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Just fighting to survive: loyalist paramilitary politics and the Progressive Unionist Party

McAuley, James W. (2004) Just fighting to survive: loyalist paramilitary politics and the Progressive Unionist Party. Terrorism and Political Violence, 16 (3). pp. 522-543. ISSN 0954-6553

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    Throughout the contemporary period, Unionists and Loyalists in Northern Ireland have reacted in contradictory ways to the peace process. This article highlights some of the key political and social dynamics within loyalism. In particular, it considers the positioning of the paramilitary Ulster Volunteer Force (UVF) and their linked political representatives in the Progressive Unionist Party (PUP). The response of the PUP to the peace process has revealed several important tensions within unionism. These include the notions that Loyalists can no longer be assured that the UK government will maintain the Union; expressions of class and gendered identities; a lack of trust of mainstream unionism; and, sectarianism, which although it remains a key element within Loyalist identity, is by no means its only dimension. Finally, the article outlines the broader construction of Loyalist and Unionist ideologies, and positions the PUP within broader politics of contemporary unionism

    Item Type: Article
    Additional Information: UoA 39 (Politics and International Studies) Copyright © Taylor and Francis, Inc., 2004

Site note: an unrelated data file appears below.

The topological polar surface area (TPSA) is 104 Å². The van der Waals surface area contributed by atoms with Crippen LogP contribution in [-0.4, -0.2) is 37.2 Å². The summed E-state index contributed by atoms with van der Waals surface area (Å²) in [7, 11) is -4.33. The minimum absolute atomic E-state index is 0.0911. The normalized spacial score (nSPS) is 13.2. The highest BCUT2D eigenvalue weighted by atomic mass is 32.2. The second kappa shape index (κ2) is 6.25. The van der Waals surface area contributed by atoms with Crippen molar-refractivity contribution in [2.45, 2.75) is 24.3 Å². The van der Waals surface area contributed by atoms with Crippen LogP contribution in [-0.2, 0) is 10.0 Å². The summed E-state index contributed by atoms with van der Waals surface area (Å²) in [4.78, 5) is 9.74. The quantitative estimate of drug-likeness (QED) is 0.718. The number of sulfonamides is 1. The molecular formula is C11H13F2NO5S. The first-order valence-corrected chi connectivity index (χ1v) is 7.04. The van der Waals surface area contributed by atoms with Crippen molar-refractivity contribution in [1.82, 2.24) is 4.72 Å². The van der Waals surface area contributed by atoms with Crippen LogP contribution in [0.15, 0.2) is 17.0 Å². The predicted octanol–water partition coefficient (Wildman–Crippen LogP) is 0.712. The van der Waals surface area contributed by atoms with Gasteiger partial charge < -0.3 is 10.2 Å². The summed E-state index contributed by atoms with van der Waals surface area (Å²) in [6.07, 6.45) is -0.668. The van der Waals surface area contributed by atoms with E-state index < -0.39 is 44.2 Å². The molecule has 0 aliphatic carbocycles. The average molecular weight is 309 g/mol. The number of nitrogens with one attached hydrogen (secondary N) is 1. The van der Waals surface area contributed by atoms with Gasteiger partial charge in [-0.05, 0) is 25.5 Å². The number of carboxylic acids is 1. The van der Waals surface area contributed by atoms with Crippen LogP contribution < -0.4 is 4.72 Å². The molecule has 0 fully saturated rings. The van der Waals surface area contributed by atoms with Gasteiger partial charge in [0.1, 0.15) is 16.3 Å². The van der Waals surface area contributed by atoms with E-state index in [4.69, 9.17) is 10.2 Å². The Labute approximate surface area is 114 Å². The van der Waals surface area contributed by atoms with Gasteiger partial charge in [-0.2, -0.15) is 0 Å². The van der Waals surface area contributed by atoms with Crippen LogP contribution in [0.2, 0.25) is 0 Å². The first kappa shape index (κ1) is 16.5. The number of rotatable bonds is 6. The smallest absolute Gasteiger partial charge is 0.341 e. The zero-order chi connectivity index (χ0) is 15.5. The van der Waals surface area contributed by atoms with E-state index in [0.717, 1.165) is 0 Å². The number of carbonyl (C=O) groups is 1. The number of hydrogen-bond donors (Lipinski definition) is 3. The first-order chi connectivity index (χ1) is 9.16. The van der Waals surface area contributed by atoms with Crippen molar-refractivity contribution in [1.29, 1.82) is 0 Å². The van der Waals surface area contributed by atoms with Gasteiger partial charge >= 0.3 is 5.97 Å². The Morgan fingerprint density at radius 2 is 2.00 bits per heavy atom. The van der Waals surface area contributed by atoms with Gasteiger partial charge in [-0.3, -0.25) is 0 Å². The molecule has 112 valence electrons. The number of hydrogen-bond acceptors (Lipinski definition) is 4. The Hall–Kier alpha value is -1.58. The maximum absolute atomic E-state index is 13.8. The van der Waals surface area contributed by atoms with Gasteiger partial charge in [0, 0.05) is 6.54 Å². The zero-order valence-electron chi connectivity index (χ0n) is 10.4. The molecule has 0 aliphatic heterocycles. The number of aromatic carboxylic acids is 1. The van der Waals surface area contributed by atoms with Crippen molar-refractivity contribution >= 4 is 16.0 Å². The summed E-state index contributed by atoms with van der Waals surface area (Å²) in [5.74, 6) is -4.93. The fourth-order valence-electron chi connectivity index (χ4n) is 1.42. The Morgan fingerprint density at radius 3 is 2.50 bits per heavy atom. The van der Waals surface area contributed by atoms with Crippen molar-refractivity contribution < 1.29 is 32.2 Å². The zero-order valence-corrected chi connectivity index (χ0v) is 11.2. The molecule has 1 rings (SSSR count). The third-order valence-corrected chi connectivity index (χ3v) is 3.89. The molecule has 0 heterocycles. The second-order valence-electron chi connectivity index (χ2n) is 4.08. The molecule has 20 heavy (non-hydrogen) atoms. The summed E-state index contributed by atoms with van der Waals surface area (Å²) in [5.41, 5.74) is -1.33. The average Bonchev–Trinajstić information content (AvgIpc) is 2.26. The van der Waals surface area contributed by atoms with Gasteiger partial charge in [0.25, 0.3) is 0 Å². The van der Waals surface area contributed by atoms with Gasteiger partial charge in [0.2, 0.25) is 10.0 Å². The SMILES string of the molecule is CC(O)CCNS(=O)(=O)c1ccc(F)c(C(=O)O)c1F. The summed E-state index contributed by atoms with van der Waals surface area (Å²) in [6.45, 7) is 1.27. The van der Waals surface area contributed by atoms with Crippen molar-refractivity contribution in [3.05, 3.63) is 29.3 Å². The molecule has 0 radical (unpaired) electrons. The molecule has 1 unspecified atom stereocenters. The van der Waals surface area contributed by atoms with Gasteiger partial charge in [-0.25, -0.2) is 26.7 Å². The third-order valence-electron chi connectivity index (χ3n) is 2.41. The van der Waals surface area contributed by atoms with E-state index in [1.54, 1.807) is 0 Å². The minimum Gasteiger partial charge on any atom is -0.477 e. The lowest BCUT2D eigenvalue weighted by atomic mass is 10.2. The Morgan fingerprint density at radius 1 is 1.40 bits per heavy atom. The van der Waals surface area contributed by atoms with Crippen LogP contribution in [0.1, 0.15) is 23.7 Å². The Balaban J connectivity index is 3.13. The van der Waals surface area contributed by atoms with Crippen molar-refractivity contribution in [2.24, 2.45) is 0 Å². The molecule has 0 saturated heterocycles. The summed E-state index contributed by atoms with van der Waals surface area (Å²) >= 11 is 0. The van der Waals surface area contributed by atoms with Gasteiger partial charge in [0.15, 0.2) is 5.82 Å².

Subjects: J Political Science > JA Political science (General)
    J Political Science > JF Political institutions (General)
    Schools: School of Human and Health Sciences
    School of Human and Health Sciences > Centre for Research in the Social Sciences
    School of Human and Health Sciences > Academy for British and Irish Studies
    Related URLs:

    1. Reproduced in O. Byrne (ed), State of Play: The Theatre and Cultural Identity in
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    24. G. Gillespie, ‘Loyalists Since 1972’, in D. G. Boyce and A. O’Day (eds) Defenders
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    26. See Stevenson (note 25).
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    28. Interview with author, Belfast 2000.
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    Our Community’, Election Communication. (Belfast: PUP 2003).
    33. See R. McCartney, Reflections on Liberty, Democracy and the Union (Dublin:
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    34. Cited in Mitchell (note 10) pp.1856.
    35. SeeMcAuley ‘Cuchulainn and an RPG-7’ (note 5); The Politics of Identity (note 5);